(For the uninitiated: ‘follows’ on Twitter or ‘likes’ on Facebook are the equivalent to email or newsletter subscriptions. Click a link to read our expert guides on running a pub Twitter or Facebook page)
Again, make the competition as simple as possible to enter and make sure the reward is an attractive one.
So, you’ve got a large number of contacts now you need a database..!
This can be the tricky part. You’ve successfully got people’s contact details, and now you need to organise them and communicate to them effectively.
There are a number of tools which can help with organising your contacts and messaging them efficiently. For a good independent review (often very hard to find!) of some of the services available, read Marcus Taylor’s very useful article for Venture Harbour.
Alternatively, pub industry marketing specialist – and real life pub landlord – Phil Davison, has created a customisable and simple ‘done for you’ customer communication system especially aimed at people who own pubs.
Phil’s system is the only one of its kind which makes it well worth considering.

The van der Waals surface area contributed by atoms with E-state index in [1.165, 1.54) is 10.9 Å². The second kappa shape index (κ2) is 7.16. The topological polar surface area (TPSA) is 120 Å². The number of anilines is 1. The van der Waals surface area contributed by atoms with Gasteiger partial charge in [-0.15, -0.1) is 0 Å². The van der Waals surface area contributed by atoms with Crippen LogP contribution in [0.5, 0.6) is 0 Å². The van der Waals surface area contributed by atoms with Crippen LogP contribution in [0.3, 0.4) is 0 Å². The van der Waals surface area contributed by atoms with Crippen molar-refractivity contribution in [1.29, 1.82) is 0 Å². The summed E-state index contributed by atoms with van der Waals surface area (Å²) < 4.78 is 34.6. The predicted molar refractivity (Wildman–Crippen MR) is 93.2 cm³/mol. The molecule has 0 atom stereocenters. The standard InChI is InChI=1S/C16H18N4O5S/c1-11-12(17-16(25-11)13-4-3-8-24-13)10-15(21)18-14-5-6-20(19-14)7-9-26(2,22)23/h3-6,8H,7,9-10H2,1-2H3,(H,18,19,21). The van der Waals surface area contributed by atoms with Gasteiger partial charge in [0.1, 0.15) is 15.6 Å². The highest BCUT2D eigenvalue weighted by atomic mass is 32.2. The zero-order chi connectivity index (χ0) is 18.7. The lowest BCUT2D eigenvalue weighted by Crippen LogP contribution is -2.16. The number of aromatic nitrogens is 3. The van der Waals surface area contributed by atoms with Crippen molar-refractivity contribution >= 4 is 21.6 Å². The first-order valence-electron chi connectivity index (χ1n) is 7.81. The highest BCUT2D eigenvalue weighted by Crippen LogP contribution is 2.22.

Whichever system you choose for communicating with your customers, don’t bombard them with updates…
Send no more than two or three messages a month. There are three main reasons for this.
1) It means you’re not pestering your customers.
2) You’re a busy publican, so you need to use your time efficiently.
3) Two or three messages a month means that you have to make it each one count, pushing quality over quantity.
We hope you’re now inspired you to increase the turnover of your business by increasing repeat custom in your pub.
The sweet irony – as we’ve already mentioned – is that by increasing customer loyalty, these same customers will be promoting your pub to their friends and family.
So, not only are you creating higher spend customers, you’re cultivating new ones.
Don’t delay… Now’s the time to reach out to your customers!